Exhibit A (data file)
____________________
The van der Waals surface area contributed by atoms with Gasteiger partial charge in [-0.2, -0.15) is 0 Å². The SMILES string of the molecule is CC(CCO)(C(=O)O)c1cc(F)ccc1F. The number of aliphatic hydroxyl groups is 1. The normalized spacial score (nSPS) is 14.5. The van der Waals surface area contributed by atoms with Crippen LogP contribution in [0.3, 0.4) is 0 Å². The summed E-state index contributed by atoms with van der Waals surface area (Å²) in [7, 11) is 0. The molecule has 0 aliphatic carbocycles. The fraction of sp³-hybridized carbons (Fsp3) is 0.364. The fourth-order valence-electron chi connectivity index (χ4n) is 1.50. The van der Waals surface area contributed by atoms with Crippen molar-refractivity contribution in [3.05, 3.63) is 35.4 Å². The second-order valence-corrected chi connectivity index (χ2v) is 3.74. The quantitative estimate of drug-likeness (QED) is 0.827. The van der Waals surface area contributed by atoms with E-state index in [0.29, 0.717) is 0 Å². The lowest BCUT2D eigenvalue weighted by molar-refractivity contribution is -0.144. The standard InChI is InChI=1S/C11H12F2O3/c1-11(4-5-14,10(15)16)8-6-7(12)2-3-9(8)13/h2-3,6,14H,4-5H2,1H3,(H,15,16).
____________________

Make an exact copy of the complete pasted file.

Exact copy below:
The van der Waals surface area contributed by atoms with Gasteiger partial charge in [-0.2, -0.15) is 0 Å². The SMILES string of the molecule is CC(CCO)(C(=O)O)c1cc(F)ccc1F. The number of aliphatic hydroxyl groups is 1. The normalized spacial score (nSPS) is 14.5. The van der Waals surface area contributed by atoms with Crippen LogP contribution in [0.3, 0.4) is 0 Å². The summed E-state index contributed by atoms with van der Waals surface area (Å²) in [7, 11) is 0. The molecule has 0 aliphatic carbocycles. The fraction of sp³-hybridized carbons (Fsp3) is 0.364. The fourth-order valence-electron chi connectivity index (χ4n) is 1.50. The van der Waals surface area contributed by atoms with Crippen molar-refractivity contribution in [3.05, 3.63) is 35.4 Å². The second-order valence-corrected chi connectivity index (χ2v) is 3.74. The quantitative estimate of drug-likeness (QED) is 0.827. The van der Waals surface area contributed by atoms with E-state index in [0.29, 0.717) is 0 Å². The lowest BCUT2D eigenvalue weighted by molar-refractivity contribution is -0.144. The standard InChI is InChI=1S/C11H12F2O3/c1-11(4-5-14,10(15)16)8-6-7(12)2-3-9(8)13/h2-3,6,14H,4-5H2,1H3,(H,15,16).